September is historically the worst month of the year for stocks. Here are the past few year’s performance statistics. If this Q4 follows suit, we have some nice gains to look forward to. Seasonality isn’t a sure thing, but there has been quite a bit of market damage in recent months, so a strong Q4 wouldn’t be a surprise. Also, Q3 corporate earnings will be released in the coming weeks and by all accounts, a reacceleration in earnings growth is expected.
While there are plenty of reasons to be bullish on the stock market, there are also plenty of reasons to be tentative, such as geopolitical and political risks and the Fed overdoing its rate policy causing stress on the economy and in turn, corporate profitability.
In the meantime, stock valuations have become much more attractive over the past few months, and we’ve been leaning into the areas that are the cheapest and have the highest levels of profitability. Areas such as the industrial sector look especially attractive. These stocks are sitting at their highest profit margin level in over a decade, and because manufacturing has been weak in recent months, history points to a very positive forward outlook. Small-cap, mid-cap and foreign equities all have very attractive valuations at current levels.
While the technology sector has been the strongest performer thus far in 2023, it is also the most expensive sector in the S&P 500, trading at valuations that we perceive as problematic. The sector’s profit growth is not superior to other sectors and extreme greed and narrow focus could point to tremendous outperformance of the lagging areas of the equity markets going forward. We do have exposure to stocks like Microsoft, Apple, and Amazon in client portfolios, but have limited their weighting to a concentration that is more palatable than the S&P’s historically high level.
Bond Market Overview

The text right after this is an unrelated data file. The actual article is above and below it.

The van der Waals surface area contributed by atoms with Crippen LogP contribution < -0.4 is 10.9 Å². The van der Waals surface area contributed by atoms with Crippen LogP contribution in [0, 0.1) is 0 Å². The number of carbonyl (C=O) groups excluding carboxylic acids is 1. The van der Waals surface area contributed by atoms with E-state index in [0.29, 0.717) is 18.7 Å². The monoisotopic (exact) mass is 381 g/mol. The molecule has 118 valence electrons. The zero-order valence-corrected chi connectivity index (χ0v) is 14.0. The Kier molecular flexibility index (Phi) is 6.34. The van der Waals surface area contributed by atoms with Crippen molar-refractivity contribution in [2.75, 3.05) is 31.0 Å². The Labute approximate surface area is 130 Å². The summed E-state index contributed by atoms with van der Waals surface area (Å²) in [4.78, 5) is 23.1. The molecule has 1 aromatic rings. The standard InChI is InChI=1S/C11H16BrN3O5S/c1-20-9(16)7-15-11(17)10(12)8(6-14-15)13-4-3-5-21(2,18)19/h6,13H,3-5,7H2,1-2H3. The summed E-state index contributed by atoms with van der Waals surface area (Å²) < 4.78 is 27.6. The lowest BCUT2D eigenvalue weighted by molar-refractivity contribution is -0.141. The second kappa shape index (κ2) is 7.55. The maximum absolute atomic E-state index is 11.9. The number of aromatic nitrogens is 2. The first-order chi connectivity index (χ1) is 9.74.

After a strong start to the year, bonds have continued their slide in Q3. Bonds lose value as yields rise and oh boy yields have been on the rise. So far in 2023, bonds have been able to weather much of the rate rise because yields can now offset some or all of the price depreciation.
So at this point, bonds are very attractive because they are paying the highest income levels we’ve seen in over 15 years and their prices are trading at discounts to their maturity value.
Based on our defensive positioning, an overweight to medium grade corporate credit, and exposure to alternatives, the bonds/non-traditional holdings in client portfolios have returned +1.23% on a year-to-date basis versus the broad U.S. bond market returning -1.21%.
So, here’s the good news; once rates stall out or come down a bit, bond returns will be the highest investors have seen in many years. Low prices and high yields are the Holy Grail for bond investors.
Current yields determine the lion’s share of bond returns and as you can see from the chart to the right, the return opportunities in the fixed income markets look promising.
As we head into the final stretch of 2023, we continue to position client portfolios with a 7-10% cash allocation earning a no-risk, 5%+ yield along with below average valuation stock investments and a conservative bias in the bond category. We’d like to see more evidence that the Fed is near its terminal rate with its monetary policy and continued proof that inflation will not re-accelerate to unacceptable levels.
With the exception of a handful of tech stocks, the markets this year have been muted by economic and political uncertainty. Through the first nine months of the year, a typical global 60/40 portfolio has returned about 3.2%. Based on the yield environment and equity market levels, we are getting more optimistic.